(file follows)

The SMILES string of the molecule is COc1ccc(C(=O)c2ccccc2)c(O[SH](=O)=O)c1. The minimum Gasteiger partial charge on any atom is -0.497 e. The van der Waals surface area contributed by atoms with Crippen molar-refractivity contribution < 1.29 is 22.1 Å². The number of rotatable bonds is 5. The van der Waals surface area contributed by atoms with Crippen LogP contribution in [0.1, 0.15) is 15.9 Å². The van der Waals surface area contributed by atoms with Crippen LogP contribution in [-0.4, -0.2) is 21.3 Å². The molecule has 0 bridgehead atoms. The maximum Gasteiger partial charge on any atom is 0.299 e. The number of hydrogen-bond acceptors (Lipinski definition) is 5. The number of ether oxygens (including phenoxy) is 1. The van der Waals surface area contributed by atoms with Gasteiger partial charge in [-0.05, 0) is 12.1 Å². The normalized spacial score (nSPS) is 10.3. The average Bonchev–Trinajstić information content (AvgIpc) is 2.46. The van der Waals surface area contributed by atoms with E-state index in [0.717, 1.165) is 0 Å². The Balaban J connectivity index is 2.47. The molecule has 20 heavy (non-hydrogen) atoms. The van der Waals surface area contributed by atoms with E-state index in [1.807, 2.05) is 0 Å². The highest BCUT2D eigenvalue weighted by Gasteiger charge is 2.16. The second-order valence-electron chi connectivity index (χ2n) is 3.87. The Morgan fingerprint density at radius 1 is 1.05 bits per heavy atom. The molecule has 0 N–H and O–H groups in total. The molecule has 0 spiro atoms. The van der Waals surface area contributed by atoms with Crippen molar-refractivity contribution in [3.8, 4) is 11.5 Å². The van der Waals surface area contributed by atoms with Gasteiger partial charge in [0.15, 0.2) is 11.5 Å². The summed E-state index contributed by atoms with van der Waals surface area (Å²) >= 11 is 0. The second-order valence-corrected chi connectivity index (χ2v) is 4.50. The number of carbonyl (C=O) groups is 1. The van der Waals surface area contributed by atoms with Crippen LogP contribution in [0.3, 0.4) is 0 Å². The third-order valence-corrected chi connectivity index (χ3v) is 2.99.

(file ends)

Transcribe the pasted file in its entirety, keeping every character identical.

The SMILES string of the molecule is COc1ccc(C(=O)c2ccccc2)c(O[SH](=O)=O)c1. The minimum Gasteiger partial charge on any atom is -0.497 e. The van der Waals surface area contributed by atoms with Crippen molar-refractivity contribution < 1.29 is 22.1 Å². The number of rotatable bonds is 5. The van der Waals surface area contributed by atoms with Crippen LogP contribution in [0.1, 0.15) is 15.9 Å². The van der Waals surface area contributed by atoms with Crippen LogP contribution in [-0.4, -0.2) is 21.3 Å². The molecule has 0 bridgehead atoms. The maximum Gasteiger partial charge on any atom is 0.299 e. The number of hydrogen-bond acceptors (Lipinski definition) is 5. The number of ether oxygens (including phenoxy) is 1. The van der Waals surface area contributed by atoms with Gasteiger partial charge in [-0.05, 0) is 12.1 Å². The normalized spacial score (nSPS) is 10.3. The average Bonchev–Trinajstić information content (AvgIpc) is 2.46. The van der Waals surface area contributed by atoms with E-state index in [0.717, 1.165) is 0 Å². The Balaban J connectivity index is 2.47. The molecule has 20 heavy (non-hydrogen) atoms. The van der Waals surface area contributed by atoms with E-state index in [1.807, 2.05) is 0 Å². The highest BCUT2D eigenvalue weighted by Gasteiger charge is 2.16. The second-order valence-electron chi connectivity index (χ2n) is 3.87. The Morgan fingerprint density at radius 1 is 1.05 bits per heavy atom. The molecule has 0 N–H and O–H groups in total. The molecule has 0 spiro atoms. The van der Waals surface area contributed by atoms with Crippen molar-refractivity contribution in [3.8, 4) is 11.5 Å². The van der Waals surface area contributed by atoms with Gasteiger partial charge in [0.15, 0.2) is 11.5 Å². The summed E-state index contributed by atoms with van der Waals surface area (Å²) >= 11 is 0. The second-order valence-corrected chi connectivity index (χ2v) is 4.50. The number of carbonyl (C=O) groups is 1. The van der Waals surface area contributed by atoms with Crippen LogP contribution in [0.3, 0.4) is 0 Å². The third-order valence-corrected chi connectivity index (χ3v) is 2.99.